A hierarchical model of metacognition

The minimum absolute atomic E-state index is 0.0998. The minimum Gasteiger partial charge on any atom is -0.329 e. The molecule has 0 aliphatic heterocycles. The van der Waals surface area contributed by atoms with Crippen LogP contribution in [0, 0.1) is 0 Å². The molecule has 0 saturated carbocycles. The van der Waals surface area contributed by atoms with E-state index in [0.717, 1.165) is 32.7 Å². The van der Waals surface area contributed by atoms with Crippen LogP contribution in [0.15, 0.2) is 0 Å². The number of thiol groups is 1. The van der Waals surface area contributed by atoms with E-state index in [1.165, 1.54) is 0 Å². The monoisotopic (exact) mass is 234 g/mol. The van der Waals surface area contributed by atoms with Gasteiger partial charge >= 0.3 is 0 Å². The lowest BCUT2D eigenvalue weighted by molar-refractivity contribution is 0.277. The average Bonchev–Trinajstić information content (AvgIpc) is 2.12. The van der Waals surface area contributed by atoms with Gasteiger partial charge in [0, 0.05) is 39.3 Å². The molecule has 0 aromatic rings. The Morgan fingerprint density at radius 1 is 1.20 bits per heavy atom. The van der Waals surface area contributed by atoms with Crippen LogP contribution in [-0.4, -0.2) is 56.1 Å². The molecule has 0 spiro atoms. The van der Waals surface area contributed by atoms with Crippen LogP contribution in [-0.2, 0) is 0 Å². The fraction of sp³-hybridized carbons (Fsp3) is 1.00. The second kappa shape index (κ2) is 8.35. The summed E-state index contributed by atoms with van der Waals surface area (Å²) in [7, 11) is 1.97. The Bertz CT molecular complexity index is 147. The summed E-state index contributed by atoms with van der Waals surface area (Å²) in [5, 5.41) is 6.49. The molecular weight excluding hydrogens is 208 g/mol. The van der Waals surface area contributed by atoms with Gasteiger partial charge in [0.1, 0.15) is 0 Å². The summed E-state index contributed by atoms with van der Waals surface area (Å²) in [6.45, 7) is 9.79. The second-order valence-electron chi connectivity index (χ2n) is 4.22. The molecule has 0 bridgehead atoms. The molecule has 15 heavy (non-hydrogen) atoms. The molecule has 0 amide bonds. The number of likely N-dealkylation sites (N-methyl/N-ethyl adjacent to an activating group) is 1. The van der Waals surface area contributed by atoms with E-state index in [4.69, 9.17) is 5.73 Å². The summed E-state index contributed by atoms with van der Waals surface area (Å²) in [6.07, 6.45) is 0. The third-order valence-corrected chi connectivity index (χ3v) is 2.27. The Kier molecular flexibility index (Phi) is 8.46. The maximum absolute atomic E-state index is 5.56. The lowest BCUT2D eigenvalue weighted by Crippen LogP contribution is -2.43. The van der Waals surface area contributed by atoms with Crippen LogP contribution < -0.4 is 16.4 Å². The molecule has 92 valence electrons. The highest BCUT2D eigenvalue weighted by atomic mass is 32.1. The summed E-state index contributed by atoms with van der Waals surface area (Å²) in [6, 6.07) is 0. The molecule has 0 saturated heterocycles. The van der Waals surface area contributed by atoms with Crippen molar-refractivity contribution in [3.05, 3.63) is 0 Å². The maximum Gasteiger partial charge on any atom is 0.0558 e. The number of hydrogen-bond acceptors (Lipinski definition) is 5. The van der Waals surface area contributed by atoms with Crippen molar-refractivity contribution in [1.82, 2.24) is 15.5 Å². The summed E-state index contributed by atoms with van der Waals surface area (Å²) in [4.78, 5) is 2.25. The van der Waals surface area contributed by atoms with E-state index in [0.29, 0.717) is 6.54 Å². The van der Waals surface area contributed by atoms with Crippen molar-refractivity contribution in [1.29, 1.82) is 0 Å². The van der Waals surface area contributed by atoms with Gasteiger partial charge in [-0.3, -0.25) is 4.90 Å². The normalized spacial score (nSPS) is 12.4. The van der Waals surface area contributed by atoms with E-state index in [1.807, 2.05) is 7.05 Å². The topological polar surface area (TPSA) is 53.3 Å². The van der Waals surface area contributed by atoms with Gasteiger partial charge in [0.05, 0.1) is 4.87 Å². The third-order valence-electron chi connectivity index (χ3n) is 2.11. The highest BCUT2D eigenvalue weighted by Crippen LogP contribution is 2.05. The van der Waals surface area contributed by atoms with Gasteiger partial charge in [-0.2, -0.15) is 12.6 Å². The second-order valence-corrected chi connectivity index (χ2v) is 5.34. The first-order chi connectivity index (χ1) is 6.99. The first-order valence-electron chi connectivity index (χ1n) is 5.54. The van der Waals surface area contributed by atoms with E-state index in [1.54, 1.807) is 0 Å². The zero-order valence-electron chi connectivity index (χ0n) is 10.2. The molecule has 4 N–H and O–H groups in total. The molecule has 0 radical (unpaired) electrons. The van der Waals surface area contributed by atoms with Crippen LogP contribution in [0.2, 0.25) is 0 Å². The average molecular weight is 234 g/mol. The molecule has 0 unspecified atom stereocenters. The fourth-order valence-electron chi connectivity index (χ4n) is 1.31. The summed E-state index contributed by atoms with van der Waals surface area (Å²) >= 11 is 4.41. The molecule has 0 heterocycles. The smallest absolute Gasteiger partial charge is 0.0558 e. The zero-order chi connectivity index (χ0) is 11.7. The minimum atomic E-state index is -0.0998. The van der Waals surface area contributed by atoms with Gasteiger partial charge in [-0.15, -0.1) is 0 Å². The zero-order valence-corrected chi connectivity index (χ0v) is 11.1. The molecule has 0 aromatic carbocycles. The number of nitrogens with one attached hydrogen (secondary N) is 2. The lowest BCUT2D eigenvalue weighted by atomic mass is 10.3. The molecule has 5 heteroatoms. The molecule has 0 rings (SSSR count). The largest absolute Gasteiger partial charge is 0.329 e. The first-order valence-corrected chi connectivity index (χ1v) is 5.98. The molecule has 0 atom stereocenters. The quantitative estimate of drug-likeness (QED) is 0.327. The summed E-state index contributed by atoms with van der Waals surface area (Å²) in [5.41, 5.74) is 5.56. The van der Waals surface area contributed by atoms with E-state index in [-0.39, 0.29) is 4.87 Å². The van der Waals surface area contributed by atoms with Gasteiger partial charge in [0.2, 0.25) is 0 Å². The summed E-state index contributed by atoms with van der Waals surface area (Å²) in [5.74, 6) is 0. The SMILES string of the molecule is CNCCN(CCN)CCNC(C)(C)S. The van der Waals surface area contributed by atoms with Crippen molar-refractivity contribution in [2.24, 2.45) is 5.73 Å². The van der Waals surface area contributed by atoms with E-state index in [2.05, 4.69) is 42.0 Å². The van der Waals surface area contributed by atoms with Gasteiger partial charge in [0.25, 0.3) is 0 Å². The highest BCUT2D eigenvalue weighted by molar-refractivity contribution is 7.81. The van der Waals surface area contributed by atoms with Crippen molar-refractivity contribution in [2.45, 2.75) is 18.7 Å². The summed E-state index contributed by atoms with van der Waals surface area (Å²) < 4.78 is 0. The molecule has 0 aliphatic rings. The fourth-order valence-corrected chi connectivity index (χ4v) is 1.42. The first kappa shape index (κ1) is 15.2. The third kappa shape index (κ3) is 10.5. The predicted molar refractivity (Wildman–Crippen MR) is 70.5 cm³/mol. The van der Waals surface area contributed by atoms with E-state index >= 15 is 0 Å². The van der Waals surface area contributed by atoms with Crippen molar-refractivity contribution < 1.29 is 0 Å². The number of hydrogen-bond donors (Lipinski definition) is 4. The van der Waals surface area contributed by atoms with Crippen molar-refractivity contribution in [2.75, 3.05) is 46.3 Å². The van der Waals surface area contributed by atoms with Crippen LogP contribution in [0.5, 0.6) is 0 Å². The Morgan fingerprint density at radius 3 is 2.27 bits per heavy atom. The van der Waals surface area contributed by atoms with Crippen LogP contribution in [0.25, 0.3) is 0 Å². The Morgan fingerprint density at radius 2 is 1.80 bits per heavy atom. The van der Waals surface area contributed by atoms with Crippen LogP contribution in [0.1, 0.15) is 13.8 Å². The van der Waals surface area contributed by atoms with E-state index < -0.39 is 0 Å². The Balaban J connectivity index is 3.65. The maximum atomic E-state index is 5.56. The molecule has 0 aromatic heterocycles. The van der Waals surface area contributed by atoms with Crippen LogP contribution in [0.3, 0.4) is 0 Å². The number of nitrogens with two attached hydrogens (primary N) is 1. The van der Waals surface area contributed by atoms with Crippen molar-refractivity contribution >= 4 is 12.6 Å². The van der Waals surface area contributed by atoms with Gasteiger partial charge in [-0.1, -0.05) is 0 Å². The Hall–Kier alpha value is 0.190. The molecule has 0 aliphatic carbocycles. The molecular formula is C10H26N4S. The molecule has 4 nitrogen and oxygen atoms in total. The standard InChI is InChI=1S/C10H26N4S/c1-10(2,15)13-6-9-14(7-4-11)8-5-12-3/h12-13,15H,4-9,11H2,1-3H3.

AbstractI present a novel method of conceptualizing metacognition in a computational hierarchy. Metacognition is commonly described as cognition acting on itself, and correlates with enhanced performance in memory, reasoning, emotional regulation, and motor skills. Understanding metacognition requires surmounting two barriers: its high-level abstraction and disputed terminology. To overcome these barriers I employ a computational cognitive architecture to first define the base units of cognition and how they come to act on themselves. Well-defined computational units are built up into a hierarchy of cognitive processes. These forms of cognition are then connected back to clarify the research literature. Each form is built into working models within ACT-R to support this hierarchical systems’ viability. The intention of this hierarchical model is to help clarify the nature of metacognition by supplementing verbal cognitive definition with rigorous computational terminology.

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